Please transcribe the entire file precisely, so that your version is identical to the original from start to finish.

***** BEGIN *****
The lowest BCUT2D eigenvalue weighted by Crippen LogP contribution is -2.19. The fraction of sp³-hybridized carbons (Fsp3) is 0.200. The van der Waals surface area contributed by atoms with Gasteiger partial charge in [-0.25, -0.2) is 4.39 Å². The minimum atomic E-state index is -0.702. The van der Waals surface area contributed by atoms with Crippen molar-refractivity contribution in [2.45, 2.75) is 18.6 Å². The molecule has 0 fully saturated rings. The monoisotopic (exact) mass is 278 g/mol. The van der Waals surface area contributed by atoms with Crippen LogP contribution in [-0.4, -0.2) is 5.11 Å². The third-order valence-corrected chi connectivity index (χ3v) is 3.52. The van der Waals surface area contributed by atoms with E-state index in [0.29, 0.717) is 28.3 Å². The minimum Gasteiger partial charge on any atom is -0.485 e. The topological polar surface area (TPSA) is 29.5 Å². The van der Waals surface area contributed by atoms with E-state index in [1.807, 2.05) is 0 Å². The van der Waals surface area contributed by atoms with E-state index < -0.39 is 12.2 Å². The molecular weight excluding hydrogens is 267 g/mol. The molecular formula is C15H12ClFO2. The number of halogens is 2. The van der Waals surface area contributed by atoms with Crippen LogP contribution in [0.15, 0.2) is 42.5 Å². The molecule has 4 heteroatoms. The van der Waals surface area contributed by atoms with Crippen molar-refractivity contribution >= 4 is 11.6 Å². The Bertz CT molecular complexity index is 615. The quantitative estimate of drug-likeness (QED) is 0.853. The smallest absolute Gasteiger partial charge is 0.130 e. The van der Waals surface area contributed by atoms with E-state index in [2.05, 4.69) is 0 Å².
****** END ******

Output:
The lowest BCUT2D eigenvalue weighted by Crippen LogP contribution is -2.19. The fraction of sp³-hybridized carbons (Fsp3) is 0.200. The van der Waals surface area contributed by atoms with Gasteiger partial charge in [-0.25, -0.2) is 4.39 Å². The minimum atomic E-state index is -0.702. The van der Waals surface area contributed by atoms with Crippen molar-refractivity contribution in [2.45, 2.75) is 18.6 Å². The molecule has 0 fully saturated rings. The monoisotopic (exact) mass is 278 g/mol. The van der Waals surface area contributed by atoms with Crippen LogP contribution in [-0.4, -0.2) is 5.11 Å². The third-order valence-corrected chi connectivity index (χ3v) is 3.52. The van der Waals surface area contributed by atoms with E-state index in [0.29, 0.717) is 28.3 Å². The minimum Gasteiger partial charge on any atom is -0.485 e. The topological polar surface area (TPSA) is 29.5 Å². The van der Waals surface area contributed by atoms with E-state index in [1.807, 2.05) is 0 Å². The van der Waals surface area contributed by atoms with E-state index < -0.39 is 12.2 Å². The molecular weight excluding hydrogens is 267 g/mol. The molecular formula is C15H12ClFO2. The number of halogens is 2. The van der Waals surface area contributed by atoms with Crippen LogP contribution in [0.15, 0.2) is 42.5 Å². The molecule has 4 heteroatoms. The van der Waals surface area contributed by atoms with Crippen molar-refractivity contribution >= 4 is 11.6 Å². The Bertz CT molecular complexity index is 615. The quantitative estimate of drug-likeness (QED) is 0.853. The smallest absolute Gasteiger partial charge is 0.130 e. The van der Waals surface area contributed by atoms with E-state index in [2.05, 4.69) is 0 Å².